One can’t be fully independent if they are not aware of their finances and have a grasp on how to properly utilize them. A former US Ambassador, Clare Booth Luce, sums up financial independence for women as, “A woman’s best protection is a little money of her own”. Financial literacy empowers women to make informed decisions and be confident that they can control their financial stability.
According to a report by the Trust Fund, women require financial know-how and wealth management knowledge, for social norms, labor market and demography reasons. Moreover, women, especially in cultures with ingrained patriarchy, face challenges to their labor market tenure as they are usually short lived and constrained due to reasons such as childbearing or
unpaid care work. Whereas, the International Labor Organization has highlighted that women perform unpaid care work four times more than men, and men from the Asia Pacific region are said to contribute the least amount to unpaid care work in the world.
The World Bank’s Program for the Buddhist Circuit Development in South Asia aims at making over 100 women entrepreneurs financially aware and responsible. Through coordination with NIC Asia Bank over 100 personal bank accounts were opened for the entrepreneurs engaged in the program. These women, through their bank accounts have access to mobile and online banking and have received an ATM card to assist in facilitating easier transactions.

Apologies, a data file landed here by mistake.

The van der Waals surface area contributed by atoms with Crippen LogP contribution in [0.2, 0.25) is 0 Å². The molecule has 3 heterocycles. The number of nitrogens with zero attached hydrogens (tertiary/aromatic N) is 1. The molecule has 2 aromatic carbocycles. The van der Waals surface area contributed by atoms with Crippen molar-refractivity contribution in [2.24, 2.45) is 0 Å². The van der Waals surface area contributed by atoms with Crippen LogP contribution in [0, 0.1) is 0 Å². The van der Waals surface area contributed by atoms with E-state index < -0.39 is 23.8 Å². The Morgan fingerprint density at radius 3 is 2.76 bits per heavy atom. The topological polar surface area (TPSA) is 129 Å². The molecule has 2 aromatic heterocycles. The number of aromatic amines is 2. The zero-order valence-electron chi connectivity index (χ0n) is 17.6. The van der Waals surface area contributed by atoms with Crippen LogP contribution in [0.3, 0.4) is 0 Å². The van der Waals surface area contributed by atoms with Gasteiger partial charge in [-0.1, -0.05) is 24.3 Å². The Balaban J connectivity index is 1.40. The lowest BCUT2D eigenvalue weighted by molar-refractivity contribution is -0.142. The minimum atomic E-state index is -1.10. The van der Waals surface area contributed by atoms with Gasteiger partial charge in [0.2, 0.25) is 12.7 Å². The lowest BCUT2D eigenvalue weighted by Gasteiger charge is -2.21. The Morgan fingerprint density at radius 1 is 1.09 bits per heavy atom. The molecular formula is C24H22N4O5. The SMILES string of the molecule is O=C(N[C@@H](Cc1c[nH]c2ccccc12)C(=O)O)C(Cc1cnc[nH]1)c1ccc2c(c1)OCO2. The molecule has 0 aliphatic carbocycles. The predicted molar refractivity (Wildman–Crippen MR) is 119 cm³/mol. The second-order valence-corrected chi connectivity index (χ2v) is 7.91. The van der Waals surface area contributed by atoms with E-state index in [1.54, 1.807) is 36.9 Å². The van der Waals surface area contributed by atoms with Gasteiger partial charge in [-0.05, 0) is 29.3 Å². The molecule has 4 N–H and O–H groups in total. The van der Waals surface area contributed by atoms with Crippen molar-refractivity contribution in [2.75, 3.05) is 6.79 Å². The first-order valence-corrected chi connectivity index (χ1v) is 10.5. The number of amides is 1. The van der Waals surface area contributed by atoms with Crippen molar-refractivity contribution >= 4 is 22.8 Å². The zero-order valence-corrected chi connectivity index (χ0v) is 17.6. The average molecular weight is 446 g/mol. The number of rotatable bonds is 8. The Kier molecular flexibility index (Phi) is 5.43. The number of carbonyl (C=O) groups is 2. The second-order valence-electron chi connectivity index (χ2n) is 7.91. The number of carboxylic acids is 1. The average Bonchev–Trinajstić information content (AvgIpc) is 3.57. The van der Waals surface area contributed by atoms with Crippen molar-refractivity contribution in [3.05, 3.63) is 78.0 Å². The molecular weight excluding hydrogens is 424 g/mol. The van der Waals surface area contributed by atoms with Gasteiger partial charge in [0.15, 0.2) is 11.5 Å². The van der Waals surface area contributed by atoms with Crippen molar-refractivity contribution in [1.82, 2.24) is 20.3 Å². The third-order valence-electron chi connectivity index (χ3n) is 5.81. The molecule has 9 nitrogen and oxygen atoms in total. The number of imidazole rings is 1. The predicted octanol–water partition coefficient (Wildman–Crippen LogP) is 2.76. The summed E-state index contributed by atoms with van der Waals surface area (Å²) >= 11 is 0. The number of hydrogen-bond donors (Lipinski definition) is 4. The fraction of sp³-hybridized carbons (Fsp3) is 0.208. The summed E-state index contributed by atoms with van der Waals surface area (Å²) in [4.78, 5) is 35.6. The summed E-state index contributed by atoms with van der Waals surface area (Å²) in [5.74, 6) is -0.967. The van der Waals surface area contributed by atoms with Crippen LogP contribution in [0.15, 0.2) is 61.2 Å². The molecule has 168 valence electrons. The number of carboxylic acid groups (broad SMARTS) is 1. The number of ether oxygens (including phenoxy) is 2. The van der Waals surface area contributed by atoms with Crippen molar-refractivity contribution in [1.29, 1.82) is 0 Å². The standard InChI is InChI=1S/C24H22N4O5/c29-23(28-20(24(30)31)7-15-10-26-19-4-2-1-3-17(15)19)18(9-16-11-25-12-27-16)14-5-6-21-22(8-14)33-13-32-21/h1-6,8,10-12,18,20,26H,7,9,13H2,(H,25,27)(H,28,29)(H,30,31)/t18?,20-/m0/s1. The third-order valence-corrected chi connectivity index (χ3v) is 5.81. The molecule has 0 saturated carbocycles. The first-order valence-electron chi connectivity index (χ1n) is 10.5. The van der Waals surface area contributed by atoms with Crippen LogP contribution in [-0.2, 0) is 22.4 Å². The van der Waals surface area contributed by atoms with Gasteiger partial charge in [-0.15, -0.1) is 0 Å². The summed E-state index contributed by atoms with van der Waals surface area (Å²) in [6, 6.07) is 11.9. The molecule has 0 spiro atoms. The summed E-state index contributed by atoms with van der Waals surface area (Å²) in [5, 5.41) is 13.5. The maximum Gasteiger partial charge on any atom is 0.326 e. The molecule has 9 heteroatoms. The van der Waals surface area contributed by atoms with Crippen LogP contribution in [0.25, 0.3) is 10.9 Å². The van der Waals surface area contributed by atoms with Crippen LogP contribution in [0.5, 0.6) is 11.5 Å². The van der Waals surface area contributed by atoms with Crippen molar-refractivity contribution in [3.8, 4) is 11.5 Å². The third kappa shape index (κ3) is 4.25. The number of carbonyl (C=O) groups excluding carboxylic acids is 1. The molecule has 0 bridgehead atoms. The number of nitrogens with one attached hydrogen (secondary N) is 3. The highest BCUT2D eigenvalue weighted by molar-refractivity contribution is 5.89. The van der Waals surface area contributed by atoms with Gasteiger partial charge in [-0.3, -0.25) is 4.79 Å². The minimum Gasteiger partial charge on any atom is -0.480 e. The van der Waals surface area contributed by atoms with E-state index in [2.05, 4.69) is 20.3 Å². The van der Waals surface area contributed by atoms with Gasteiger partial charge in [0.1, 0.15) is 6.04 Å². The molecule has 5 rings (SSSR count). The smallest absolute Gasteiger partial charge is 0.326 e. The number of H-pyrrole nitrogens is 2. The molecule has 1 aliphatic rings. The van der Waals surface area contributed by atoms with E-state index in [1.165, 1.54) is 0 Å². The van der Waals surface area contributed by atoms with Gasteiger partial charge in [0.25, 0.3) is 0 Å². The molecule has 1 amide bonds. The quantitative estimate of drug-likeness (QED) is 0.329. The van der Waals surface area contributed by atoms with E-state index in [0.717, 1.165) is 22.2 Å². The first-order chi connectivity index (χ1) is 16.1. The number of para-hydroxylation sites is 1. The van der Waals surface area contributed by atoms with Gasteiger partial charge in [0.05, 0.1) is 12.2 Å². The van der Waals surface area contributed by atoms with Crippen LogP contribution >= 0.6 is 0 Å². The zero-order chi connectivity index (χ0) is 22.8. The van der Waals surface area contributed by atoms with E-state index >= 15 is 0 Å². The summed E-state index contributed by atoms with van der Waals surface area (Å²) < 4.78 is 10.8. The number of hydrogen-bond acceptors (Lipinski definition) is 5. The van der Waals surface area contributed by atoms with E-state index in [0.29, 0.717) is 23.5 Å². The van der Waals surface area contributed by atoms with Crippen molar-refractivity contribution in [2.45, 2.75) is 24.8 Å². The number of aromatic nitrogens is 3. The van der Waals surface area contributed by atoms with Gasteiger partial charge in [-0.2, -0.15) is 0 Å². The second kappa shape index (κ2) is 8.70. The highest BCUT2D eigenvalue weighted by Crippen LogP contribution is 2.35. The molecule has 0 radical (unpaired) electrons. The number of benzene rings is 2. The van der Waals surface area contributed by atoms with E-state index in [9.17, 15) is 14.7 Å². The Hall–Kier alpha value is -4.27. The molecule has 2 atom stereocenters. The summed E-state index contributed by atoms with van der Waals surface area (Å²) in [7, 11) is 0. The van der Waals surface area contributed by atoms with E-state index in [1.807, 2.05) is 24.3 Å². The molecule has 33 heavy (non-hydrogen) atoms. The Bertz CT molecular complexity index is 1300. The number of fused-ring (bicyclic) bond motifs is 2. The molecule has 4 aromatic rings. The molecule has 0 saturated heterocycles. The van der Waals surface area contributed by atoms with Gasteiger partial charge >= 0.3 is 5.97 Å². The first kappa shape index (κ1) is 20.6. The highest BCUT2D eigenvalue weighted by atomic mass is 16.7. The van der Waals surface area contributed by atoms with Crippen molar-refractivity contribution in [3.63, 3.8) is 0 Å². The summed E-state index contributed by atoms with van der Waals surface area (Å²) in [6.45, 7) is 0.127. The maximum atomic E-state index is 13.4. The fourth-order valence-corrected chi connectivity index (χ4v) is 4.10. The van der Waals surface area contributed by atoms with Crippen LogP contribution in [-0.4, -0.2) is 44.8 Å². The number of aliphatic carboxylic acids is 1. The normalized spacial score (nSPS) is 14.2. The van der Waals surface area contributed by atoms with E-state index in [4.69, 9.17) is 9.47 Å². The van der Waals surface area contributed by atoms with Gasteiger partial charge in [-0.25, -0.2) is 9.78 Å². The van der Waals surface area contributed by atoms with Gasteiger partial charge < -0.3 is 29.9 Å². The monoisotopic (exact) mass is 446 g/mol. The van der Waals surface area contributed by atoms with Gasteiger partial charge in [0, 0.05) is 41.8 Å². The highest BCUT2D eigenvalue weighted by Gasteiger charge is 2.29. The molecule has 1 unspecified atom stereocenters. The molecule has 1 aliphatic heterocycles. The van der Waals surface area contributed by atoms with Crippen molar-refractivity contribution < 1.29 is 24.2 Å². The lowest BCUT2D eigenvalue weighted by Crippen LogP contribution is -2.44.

It has been evident that women in Nepal are becoming increasingly aware of the importance of savings and accounting of their finances. For instance, a 3% rise in the number of women’s savings accounts has been recorded, while the number of savings accounts for men have remained unchanged between 2017-18 and 2018- 2019.
Opening of these bank accounts in combination with financial literacy training programs will help encourage the women to judicially handle their finances, encourage practices like putting their money in savings accounts and instill a sense of responsibility towards their earnings. The goal of these programs is to change behaviors in regard to the entrepreneurs’ personal finances as well as for their business. The training program will be conducted by FinLit Nepal – “Financial Literacy to Capability”. The organization develops programs and policies for government and non-governmental organizations, banking and financial institutions that inform, engage, motivate, and empower consumers. The program will be conducted for five days and will have 15 modules covering topics from Introductory level to personal finance, budgeting, financial negotiations, and ways of earning money.